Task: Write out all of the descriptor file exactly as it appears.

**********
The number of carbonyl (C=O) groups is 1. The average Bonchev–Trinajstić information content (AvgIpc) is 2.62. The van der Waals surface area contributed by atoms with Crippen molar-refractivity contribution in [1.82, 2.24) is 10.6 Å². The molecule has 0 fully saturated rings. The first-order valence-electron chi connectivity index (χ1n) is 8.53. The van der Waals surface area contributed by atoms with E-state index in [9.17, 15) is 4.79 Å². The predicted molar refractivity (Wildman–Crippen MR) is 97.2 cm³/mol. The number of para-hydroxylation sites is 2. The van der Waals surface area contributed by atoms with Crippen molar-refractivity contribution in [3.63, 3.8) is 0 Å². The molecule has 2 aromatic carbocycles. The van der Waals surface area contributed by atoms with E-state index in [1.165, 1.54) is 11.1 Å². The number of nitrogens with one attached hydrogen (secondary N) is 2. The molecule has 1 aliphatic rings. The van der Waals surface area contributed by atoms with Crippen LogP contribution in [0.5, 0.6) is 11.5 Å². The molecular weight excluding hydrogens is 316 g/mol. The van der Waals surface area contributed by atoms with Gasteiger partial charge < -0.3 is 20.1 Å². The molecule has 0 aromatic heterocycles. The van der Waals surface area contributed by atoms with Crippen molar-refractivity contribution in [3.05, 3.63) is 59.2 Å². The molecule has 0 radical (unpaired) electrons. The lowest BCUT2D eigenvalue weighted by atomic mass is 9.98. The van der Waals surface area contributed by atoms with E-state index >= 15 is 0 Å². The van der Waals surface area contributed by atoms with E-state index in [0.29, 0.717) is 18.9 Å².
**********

The number of carbonyl (C=O) groups is 1. The average Bonchev–Trinajstić information content (AvgIpc) is 2.62. The van der Waals surface area contributed by atoms with Crippen molar-refractivity contribution in [1.82, 2.24) is 10.6 Å². The molecule has 0 fully saturated rings. The first-order valence-electron chi connectivity index (χ1n) is 8.53. The van der Waals surface area contributed by atoms with E-state index in [9.17, 15) is 4.79 Å². The predicted molar refractivity (Wildman–Crippen MR) is 97.2 cm³/mol. The number of para-hydroxylation sites is 2. The van der Waals surface area contributed by atoms with Crippen molar-refractivity contribution in [3.63, 3.8) is 0 Å². The molecule has 2 aromatic carbocycles. The van der Waals surface area contributed by atoms with E-state index in [1.165, 1.54) is 11.1 Å². The number of nitrogens with one attached hydrogen (secondary N) is 2. The molecule has 1 aliphatic rings. The van der Waals surface area contributed by atoms with Crippen LogP contribution in [0.5, 0.6) is 11.5 Å². The molecular weight excluding hydrogens is 316 g/mol. The van der Waals surface area contributed by atoms with Gasteiger partial charge < -0.3 is 20.1 Å². The molecule has 0 aromatic heterocycles. The van der Waals surface area contributed by atoms with Crippen molar-refractivity contribution in [3.05, 3.63) is 59.2 Å². The molecule has 0 radical (unpaired) electrons. The lowest BCUT2D eigenvalue weighted by atomic mass is 9.98. The van der Waals surface area contributed by atoms with E-state index >= 15 is 0 Å². The van der Waals surface area contributed by atoms with E-state index in [0.29, 0.717) is 18.9 Å².